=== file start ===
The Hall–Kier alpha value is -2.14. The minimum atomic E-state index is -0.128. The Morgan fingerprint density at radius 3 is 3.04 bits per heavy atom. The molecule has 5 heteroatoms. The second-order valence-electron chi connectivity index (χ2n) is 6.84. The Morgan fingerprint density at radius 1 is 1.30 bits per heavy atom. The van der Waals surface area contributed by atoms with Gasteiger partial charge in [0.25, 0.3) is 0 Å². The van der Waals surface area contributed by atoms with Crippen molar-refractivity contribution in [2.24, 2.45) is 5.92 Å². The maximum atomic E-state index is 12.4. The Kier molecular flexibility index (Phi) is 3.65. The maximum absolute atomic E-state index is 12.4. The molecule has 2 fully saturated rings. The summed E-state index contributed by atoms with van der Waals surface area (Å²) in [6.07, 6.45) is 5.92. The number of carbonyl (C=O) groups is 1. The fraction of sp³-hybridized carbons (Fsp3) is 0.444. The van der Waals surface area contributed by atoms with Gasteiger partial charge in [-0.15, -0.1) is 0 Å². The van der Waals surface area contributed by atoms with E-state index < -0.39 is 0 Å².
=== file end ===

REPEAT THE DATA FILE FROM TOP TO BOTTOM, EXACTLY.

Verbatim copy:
The Hall–Kier alpha value is -2.14. The minimum atomic E-state index is -0.128. The Morgan fingerprint density at radius 3 is 3.04 bits per heavy atom. The molecule has 5 heteroatoms. The second-order valence-electron chi connectivity index (χ2n) is 6.84. The Morgan fingerprint density at radius 1 is 1.30 bits per heavy atom. The van der Waals surface area contributed by atoms with Gasteiger partial charge in [0.25, 0.3) is 0 Å². The van der Waals surface area contributed by atoms with Crippen molar-refractivity contribution in [2.24, 2.45) is 5.92 Å². The maximum atomic E-state index is 12.4. The Kier molecular flexibility index (Phi) is 3.65. The maximum absolute atomic E-state index is 12.4. The molecule has 2 fully saturated rings. The summed E-state index contributed by atoms with van der Waals surface area (Å²) in [6.07, 6.45) is 5.92. The number of carbonyl (C=O) groups is 1. The fraction of sp³-hybridized carbons (Fsp3) is 0.444. The van der Waals surface area contributed by atoms with Gasteiger partial charge in [-0.15, -0.1) is 0 Å². The van der Waals surface area contributed by atoms with E-state index < -0.39 is 0 Å².